The HA 200, nicknamed el "Saeta" (Arrow) by the Spanish Air Force and "Al Qahira" (the victorious) by the Egyptian Air Force, was a tandem two-seater, low wing monoplane powered by two French built Turbomeca Marboré IIA turbojets of 400 kilograms (880 pounds) thrust each. The engines are independently mounted and exhaust through tailpipes on either side of the fuselage. Aircraft construction is conventional with a semi-monocoque fuselage and cantilever wing and tail structure. The two-seat cockpit for instructor and student is pressurized.
In addition to its capabilities as a trainer, the HA 200 was equipped with machine guns firing from ports over the engine, 8 hard points on the wing for either rockets or 110 pound bombs and auxiliary fuel tanks at the wing tips.
In 1959 HASA reached an agreement with the United Arab Republic for the HA-200 to be manufactured under license. The contract covered the manufacture of 100 aircraft of this type, to be designated HA-200B, at Helwan Aircraft Factory (Factory 36) near Cairo. This represented a two-fold opportunity for the Egyptians, enabling them not only to establish a modern aviation industry in their own country with comparative ease, but also to consolidate their economic relations with Spain. The HA-200B differed from the A version primarily in that it had a 20-mm Hispano-Suiza HS-804 cannon mounted below the nose. To begin with, five machines from the previous series were diverted and converted to HA-200Bs in Seville. The first of these was shipped to Egypt, after which the first Spanish support team led by Francisco Esteva Salom set off for Helwan. Series production began there on 13 May 1960, and it was not long before the first aircraft took off on 1 July. It was nicknamed "Al Qahira" (Cairo, or "the victorious one"). Just three weeks later it made its official debut before President Nasser, who proudly commentated the event himself over loudspeakers. By 1965, 46 production aircraft had been built. One of that yearâ€™s highlights was the parade flight of all 51 HA-200Bs that had been built up to then. The "Al Qahira" was rushed into action when the Six Days' War broke out in 1967. Hardly any details were revealed, but at least two machines were destroyed on the very first day by an Israeli surprise attack on Helwan.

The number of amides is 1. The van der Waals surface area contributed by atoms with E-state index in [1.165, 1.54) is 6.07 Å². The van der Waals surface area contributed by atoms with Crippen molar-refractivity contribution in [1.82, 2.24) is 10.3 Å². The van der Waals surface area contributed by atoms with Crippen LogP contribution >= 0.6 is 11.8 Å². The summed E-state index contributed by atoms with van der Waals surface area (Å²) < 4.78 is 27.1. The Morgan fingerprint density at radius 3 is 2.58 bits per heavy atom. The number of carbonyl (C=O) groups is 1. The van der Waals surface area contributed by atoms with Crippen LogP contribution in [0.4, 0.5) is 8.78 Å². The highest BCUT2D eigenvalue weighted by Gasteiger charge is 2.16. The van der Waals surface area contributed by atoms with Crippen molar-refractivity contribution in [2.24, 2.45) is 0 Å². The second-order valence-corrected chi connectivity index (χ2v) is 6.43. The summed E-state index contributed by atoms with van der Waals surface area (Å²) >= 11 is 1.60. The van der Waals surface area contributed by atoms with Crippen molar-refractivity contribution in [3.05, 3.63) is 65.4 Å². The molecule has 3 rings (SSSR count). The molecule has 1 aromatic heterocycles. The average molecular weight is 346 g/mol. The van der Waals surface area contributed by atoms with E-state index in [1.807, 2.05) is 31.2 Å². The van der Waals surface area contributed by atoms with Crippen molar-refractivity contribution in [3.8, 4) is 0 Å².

Production of the "Al Qahira" came to an end in 1969 after a total of 95 aircraft had been built (plus the five converted machines from the previous batch). Over 20 of these were reportedly still in operation as liaison aircraft well into the 1990s. It was also in Egypt that the world's lightest supersonic fighter, the HA-300, was finally completed and performed its maiden flight on 7 March 1964. Messerschmitt had begun developing it while at HASA.
- Crew: 2
- Length: 8.97 m (29.4ft)
- Wingspan: 10.4 m (34.1ft)
- Height: 2.85 m (9.4ft)
- Wing area: 17.4 m² (187 ft² )
- Empty weight:2,020 kg (4,444 lb)
- Loaded weight: 3,600 kg (7,937 lb)
- Powerplant: 2× Turbomeca Marboré IIA turbojets of 480 kN (880 lbf ) thrust each
- Maximum speed: 372 knots (429 mph, 690 km/h) at 22,965 ft (3,000 m).
- Service Ceiling : 13,000 m (42,650 ft).
- Combat radius: 1,500 km (932 mi, 810 nm).
- Guns: 1× 20 mm Hispano HS-804 canon.
- Hardpoints: 8 hardpoints
- 4× underwing.
- 2× under-fuselage stations holding up to 2,200 lb (1,000 kg).
- 2× auxiliary fuel tanks.